[Newspoint] Not a nice way to go
The sale of the Inquirer, a done deal by all indications, can only inspire dread, since the buyer is a major supporter of a president who seems unable to take criticism.
Daily newspapers may be inevitably going – it’s just a matter of time – but going the way of the Inquirer is not a nice way to go at all. But, again, what chances do newspapers really have? Modern information technology has allowed just about anyone to produce the equivalent of newspapers online at far lower, and yet diminishing, costs, being paperless, after all.
The technology, meanwhile, has captured, easily, quickly, even madly, the imagination of information consumers.
The whole phenomenon mortally impacts newspapers, forcing them to reincarnate themselves in cyberpace, there to join the modern-day competition for readers and advertisers. In fact, even before any notable migration into cyberspace happened, dailies, periodicals, and the rest of the print media had been left to fight over little more than 5% of the advertising budget, morsels compared with television’s take of more than 80%; radio took around 17%.
It may take some time yet before any migrants in cyberspace are able to establish themselves there. In any case, for daily newspapers, having been for a long time the premier media, indeed the sanctifying media – nothing was to be believed to have happened until they said so – such turn of the tide must constitute a shocking sea change.
So, who would now want to go into the business of producing news on paper every day?
Anyone who dares buck the tide must, indeed, have money to burn; someone in the uppermost crust of the business classes is always a first prospect. But, while he knows he cannot expect to make money profits, still, in the end, he has his larger money interests to serve. Power, influence, prestige – these are the abstract profits he eyes; any other reasons – I mean reasons that uphold the democratic principles and philosophies on which the free press is founded – make for a bad business decision, though a noble one.
The sale of the Inquirer naturally invites a comparison with that of BusinessWorld and the Star – a comparison that centers on the buyers – Ramon Ang for the Inquirer and Manuel Pangilinan for both BusinessWorld and the Star. The two belong in the same exclusive league: they are invested in a wide range of businesses, and they are in it big.
Ang has San Miguel, one of the biggest and most diversified conglomerates, a transnational itself. And Pangilinan is a major or otherwise influential partner in telecommunications, power, water, roadways, railways, mining, hospitals, property, construction, and financial management. That makes both of them major news subjects as well as major advertisers, as such possessing the potential for undue influence on the media and, consequently, on public opinion, a potential increased decidedly by their media acquisitions.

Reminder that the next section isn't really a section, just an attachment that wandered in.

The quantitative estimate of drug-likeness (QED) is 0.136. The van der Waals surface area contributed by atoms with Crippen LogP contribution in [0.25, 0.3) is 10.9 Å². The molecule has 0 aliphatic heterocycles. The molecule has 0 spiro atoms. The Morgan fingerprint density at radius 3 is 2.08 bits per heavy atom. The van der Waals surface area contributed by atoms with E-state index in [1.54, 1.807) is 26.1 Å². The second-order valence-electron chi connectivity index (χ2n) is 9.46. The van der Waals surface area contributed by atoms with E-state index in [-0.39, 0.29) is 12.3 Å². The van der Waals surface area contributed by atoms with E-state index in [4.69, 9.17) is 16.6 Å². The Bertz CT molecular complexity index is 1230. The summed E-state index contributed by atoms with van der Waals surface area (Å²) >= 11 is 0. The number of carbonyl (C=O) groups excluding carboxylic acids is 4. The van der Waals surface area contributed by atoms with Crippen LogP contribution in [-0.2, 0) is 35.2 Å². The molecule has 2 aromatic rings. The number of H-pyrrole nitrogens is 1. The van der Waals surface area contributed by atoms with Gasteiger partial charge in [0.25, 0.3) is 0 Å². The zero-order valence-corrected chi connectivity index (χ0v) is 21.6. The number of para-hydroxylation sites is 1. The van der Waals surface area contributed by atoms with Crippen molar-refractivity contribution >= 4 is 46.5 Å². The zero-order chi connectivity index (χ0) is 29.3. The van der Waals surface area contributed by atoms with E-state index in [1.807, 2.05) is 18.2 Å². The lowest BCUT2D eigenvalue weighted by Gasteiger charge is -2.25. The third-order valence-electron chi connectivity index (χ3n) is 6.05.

Even before landing BusinessWorld, Pangilinan already had bought into the frontrunners on the daily-newspaper market – 10% in the Inquirer (which he has offered to sell in light of Ang's takeover) and at least 20% in the Star (his interest has since increased to constitute majority ownership).
Spread rather thin across the business landscape but acquisitive still, both men are unable to escape each other as arch competitors. In fact, they fought not too long ago over the chance to land GMA-7, one of the only two profitable television networks (the other being ABS-CBN). Neither came out the winner, though; the network remains in the hands of the old owners, apparently unimpressed by either offer.
Whatever rivalry Pangilinan and Ang continue to carry on with, at any rate, is bound to be obscured by the polarizing politics of the times. The Inquirer sale itself reflects it.
Indeed, a particular circumstance puts a particular twist to that sale: the paper has come under vicious and repetitious attacks from the president for its reporting and criticism. Collaterally, the owners have themselves got it, made to look over-opportunistic – “hypocritical” is the president’s own description – about the way they do business. Thus, the suspicion is fed that the owners decided to sell in hopes the president would stop picking on them.
The question is, Has Ang come to rescue the Inquirer and its tradition of independence or its bullied owners, or has he done so to further curry favor with the president? After all, he richly contributed to his electoral campaign.
At any rate, journalists had better not be so obsessed with freedom as to be impractical or useless. As we see, freedom is not itself immune to inflation and other market forces – and not immune as well to presidential bullying.
But, while the press may only be as free as its proprietors allow it, freedom of expression, like any birthright, is not subject to bargaining. – Rappler.com